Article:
A Jamaican who was formerly employed to the Embassy of Japan in Kingston is seeking redress for the “unfair treatment” meted out to them by the embassy.
The accusation came after the local employee was said to be “unfairly terminated” in February 2019.
However, a statement from legal firm Nunes, Scholefield, DeLeon and Company, representing the Embassy of Japan, said their client has had a long-standing history of good relations with Jamaica, having established diplomatic relations in 1964.
“During that time the embassy has had Jamaican employees who have always been treated with dignity and fairness,” the law firm said, under the signature of attorney-at-law Tavia Dunn.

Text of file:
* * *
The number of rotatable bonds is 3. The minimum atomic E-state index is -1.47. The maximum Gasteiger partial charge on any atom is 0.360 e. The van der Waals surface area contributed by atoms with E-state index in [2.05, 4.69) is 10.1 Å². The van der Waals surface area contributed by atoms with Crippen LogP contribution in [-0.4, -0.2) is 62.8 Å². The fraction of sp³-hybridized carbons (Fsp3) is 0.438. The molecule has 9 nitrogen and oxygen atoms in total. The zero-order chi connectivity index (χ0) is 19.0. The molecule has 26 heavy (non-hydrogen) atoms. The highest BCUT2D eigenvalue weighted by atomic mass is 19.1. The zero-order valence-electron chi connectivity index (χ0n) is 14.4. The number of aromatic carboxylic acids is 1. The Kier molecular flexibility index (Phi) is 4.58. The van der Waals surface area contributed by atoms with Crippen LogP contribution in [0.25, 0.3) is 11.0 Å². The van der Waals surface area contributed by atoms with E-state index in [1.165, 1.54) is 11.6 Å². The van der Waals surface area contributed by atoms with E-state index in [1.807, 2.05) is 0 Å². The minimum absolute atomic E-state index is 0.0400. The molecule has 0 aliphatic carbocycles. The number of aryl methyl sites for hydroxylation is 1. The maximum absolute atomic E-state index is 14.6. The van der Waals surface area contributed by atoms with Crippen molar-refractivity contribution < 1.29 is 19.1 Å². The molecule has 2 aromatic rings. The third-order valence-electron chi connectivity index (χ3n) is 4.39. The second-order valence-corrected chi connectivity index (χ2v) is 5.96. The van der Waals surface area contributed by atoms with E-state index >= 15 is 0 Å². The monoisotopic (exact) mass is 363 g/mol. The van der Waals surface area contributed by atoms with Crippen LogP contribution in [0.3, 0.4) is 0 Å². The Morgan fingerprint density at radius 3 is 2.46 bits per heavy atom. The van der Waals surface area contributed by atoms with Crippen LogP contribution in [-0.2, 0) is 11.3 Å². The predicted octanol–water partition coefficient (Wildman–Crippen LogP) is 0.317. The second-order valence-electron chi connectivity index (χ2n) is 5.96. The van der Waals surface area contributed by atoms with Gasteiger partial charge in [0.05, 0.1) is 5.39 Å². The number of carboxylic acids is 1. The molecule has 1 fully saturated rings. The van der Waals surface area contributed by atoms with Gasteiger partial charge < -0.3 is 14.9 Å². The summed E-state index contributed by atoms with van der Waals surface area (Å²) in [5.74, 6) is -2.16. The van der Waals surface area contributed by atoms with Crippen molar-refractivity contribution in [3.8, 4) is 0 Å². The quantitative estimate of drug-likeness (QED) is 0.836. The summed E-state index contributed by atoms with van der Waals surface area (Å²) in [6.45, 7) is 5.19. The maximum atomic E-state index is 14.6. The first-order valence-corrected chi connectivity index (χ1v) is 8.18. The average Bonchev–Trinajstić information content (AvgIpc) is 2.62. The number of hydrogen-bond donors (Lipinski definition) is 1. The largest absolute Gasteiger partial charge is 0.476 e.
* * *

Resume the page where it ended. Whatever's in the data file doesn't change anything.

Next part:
Senior trade unionist and industrial relations consultant, Vincent Morrison, representing the former employee, meanwhile, has expressed “grave concern over the manner in which the Japanese embassy in Kingston has been treating local Jamaican staff, and at the same time openly breaching the Labour Relations and Industrial Dispute Act and The Labour Code, with local employees having little or no opportunity to air grievances and resolve disputes or matters of dissatisfaction with officials of the local embassy”.
Morrison said he wrote the embassy in March 2019 on behalf of the terminated employee, and that a meeting was held in September 2019, adding that a promised response came only in February 2020.